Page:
The danger in delay is that it gives conservative opponents of healthcare reform more time to distort the truth about what reform will mean. Over the past month Media Matters has done a good job of tracking how even the mainstream media "continues to spread conservative misinformation on health-care reform."

The month of August will give conservatives ample opportunity to further muddy the waters. Meanwhile, Congressmen who want true reform won't have a single clear bill that they can point ot and talk about. Opponents will be able to fear-monger by telling the public that "no one knows what will wind up in the legislation. Who knows how a "government takeover" will limit your rights and benefits?

Earlier this week, even the New York Times repeated claims that reform legislation will include "government-encouraged euthanasia."

In fact, the House bill would pay doctors to explain palliative care to patients. Palliative care does not mean abandoning hope. Quite the opposite. Palliative care specialists spell out the potential benefits and risks of various treatments so that patients (or families) can share in decisions about which treatments to pursue. At the same time, these specialists are trained in the fine art of controlling pain.

On the other hand, August could give both the White House and progressive Congressmen a chance to clarify what reform means, addressing some of the questions Mark Kelley outlines. The president should continue to take his case directly to the public.

He should emphasize that the House bill would reduce Medicare spending only by discouraging unnecessary, ineffective and potential risky care that provides no benefit to certain patients. He should remind Americans that most Medicare beneficiaries like Medicare, and that the House bill aims to improve Medicare by paying more for higher quality care and better outcomes.

He should reassure voters that a public insurance plan would be modeled on a new, improved version of Medicare that offers better coordinated, more efficient, patient-centered care.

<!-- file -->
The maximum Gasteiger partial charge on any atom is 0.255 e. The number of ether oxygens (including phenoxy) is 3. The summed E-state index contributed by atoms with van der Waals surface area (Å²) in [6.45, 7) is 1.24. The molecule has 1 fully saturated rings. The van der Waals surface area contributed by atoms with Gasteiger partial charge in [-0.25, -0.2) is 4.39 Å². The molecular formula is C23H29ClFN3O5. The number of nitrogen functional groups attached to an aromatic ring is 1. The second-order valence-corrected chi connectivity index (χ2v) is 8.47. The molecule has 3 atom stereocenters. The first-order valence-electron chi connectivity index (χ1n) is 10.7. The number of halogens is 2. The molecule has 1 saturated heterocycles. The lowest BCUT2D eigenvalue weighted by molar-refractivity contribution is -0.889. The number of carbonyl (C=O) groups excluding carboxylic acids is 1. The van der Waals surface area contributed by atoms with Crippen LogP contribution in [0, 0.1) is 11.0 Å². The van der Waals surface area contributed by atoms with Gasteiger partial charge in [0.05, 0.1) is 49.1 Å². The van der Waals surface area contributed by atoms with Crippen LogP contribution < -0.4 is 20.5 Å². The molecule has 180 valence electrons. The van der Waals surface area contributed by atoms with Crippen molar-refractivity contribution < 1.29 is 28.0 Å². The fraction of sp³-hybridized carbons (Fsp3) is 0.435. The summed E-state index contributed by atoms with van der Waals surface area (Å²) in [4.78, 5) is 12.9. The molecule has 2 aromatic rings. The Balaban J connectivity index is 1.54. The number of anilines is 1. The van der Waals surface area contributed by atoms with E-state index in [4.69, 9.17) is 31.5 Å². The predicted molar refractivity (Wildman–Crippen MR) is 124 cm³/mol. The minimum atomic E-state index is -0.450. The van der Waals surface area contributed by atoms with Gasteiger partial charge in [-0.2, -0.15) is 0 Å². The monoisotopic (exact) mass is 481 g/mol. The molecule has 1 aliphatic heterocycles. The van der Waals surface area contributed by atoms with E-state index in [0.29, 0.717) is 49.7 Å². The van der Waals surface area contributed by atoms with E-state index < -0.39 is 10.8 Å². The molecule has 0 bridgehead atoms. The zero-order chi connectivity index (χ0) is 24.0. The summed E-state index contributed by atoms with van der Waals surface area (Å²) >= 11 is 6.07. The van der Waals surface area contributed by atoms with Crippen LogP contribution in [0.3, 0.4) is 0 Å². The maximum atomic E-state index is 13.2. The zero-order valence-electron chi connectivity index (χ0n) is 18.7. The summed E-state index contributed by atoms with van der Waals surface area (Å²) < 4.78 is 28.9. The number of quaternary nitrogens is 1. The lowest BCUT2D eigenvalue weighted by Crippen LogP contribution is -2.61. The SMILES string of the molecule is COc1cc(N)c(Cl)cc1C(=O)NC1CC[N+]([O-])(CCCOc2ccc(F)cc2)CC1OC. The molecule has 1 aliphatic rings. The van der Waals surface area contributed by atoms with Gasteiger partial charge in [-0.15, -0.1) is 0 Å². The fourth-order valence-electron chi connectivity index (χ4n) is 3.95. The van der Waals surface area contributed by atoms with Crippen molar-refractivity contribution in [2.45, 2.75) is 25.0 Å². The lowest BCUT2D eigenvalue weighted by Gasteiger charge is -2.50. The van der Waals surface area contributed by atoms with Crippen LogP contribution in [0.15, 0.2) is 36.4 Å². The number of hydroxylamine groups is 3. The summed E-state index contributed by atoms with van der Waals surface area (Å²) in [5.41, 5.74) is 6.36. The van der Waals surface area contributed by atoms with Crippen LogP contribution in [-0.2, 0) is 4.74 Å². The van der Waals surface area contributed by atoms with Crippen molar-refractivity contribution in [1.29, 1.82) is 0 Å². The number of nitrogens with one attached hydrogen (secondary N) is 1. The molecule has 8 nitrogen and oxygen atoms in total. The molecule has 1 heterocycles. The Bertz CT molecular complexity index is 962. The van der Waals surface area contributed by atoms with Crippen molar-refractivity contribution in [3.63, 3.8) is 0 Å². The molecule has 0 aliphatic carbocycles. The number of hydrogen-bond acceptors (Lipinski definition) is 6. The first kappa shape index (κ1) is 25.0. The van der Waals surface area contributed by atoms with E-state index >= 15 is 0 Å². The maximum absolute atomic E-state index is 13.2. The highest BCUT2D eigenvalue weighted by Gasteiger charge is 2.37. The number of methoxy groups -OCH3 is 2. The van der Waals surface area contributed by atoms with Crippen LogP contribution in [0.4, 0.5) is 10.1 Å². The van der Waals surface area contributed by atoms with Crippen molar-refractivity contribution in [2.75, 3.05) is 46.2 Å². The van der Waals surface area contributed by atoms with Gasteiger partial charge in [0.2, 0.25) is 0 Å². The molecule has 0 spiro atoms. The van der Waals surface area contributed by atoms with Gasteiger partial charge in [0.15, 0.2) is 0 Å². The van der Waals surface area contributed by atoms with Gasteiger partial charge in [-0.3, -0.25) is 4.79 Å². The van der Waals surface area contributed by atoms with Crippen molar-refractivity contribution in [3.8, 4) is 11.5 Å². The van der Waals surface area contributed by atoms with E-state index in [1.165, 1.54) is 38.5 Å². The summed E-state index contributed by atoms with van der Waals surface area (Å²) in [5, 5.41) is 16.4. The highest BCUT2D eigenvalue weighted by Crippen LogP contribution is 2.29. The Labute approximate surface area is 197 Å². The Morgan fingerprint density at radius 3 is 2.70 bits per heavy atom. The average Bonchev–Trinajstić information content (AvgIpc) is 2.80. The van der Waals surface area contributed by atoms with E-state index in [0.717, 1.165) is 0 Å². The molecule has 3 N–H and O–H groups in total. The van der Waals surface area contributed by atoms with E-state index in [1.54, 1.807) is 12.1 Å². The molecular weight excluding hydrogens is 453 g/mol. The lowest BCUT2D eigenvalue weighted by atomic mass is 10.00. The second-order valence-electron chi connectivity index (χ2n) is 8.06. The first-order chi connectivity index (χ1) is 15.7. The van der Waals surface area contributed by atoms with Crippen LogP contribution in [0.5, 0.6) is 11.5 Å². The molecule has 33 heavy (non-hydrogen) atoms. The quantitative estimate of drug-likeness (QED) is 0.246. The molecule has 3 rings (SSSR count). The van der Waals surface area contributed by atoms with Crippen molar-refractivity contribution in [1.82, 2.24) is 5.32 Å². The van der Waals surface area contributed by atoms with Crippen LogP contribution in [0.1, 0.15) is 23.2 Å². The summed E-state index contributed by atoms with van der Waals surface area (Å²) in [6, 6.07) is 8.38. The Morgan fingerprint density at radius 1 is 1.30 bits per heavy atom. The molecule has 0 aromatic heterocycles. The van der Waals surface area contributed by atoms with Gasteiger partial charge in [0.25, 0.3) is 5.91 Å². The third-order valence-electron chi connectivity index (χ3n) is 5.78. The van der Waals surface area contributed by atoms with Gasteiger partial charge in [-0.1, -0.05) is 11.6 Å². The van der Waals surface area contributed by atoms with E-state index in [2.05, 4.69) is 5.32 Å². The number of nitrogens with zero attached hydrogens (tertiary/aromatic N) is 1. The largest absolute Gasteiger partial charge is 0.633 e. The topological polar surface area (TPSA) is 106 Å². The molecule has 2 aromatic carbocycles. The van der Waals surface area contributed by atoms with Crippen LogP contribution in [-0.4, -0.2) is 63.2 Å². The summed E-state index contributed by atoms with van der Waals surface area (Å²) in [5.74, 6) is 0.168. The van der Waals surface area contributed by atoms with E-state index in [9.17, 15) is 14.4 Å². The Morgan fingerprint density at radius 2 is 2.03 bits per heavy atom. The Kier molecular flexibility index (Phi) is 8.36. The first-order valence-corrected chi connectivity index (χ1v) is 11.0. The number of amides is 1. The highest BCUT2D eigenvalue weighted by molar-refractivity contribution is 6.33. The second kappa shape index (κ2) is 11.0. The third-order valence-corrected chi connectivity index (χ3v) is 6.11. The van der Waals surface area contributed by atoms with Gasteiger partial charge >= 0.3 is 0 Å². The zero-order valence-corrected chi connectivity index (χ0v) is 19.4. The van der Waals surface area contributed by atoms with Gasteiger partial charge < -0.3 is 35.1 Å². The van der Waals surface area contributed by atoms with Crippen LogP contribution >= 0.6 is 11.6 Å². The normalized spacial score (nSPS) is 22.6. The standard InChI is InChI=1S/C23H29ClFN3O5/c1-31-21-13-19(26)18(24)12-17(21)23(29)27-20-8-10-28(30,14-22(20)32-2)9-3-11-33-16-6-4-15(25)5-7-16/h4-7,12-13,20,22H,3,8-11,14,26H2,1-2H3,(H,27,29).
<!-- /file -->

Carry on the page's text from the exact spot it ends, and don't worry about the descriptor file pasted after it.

Leave a comment

About this Archive

This page is a archive of recent entries in the Leadership category.

Employer health plans is the previous category.

Health costs is the next category.

Find recent content on the main index or look in the archives to find all content.

What Would Thomas Jefferson Do? - Health Care Rx Panelists

What Would Thomas Jefferson Do?

| No Comments

"If we're going to have a successful democratic society, we have to have a well educated and healthy citizenry". - Thomas Jefferson

Some have suggested that, instead of Congress voting on health reform before the August recess as originally planned, we're better off if we wait and spend the month talking about the problem and the proposed solutions. As a long time participant in the dance of public policy, I actually love the idea of an August in which Americans spend time really reading, listening, thinking, discussing and debating the key parts of the health reforms being developed in Congress. Imagine each evening, you could watch programs and webinars where detailed explanations lay out exactly what is - and what is not - in the House bill or Senate bill, with time for questions to clarify and illuminate. (For example, where exactly is the section that allows the government to withhold care from our senior citizens? What really happens to small business? What section directly or indirectly rations care? Explain the costs and how it would be paid for, piece by piece). Imagine if we had publicly broadcast debates - honest-to-goodness structured debates -- between proponents and opponents of the major elements. And local town halls where the impact on your community would be explained - what will it mean for your local hospital? It could be a major turning point for health reform and a step toward regaining civility in our participatory democracy. An informed society.

However, experience tells us something entirely different will happen. Experience tells us we will be subjected to endless ads spreading fear and misinformation, plus a steady stream of talking heads on TV and radio, interested in generating heat, not light. Will it end up killing health reform? Will we re-live August of 1993? Instead of missing the opportunity, what if, for once, we made Thomas Jefferson proud?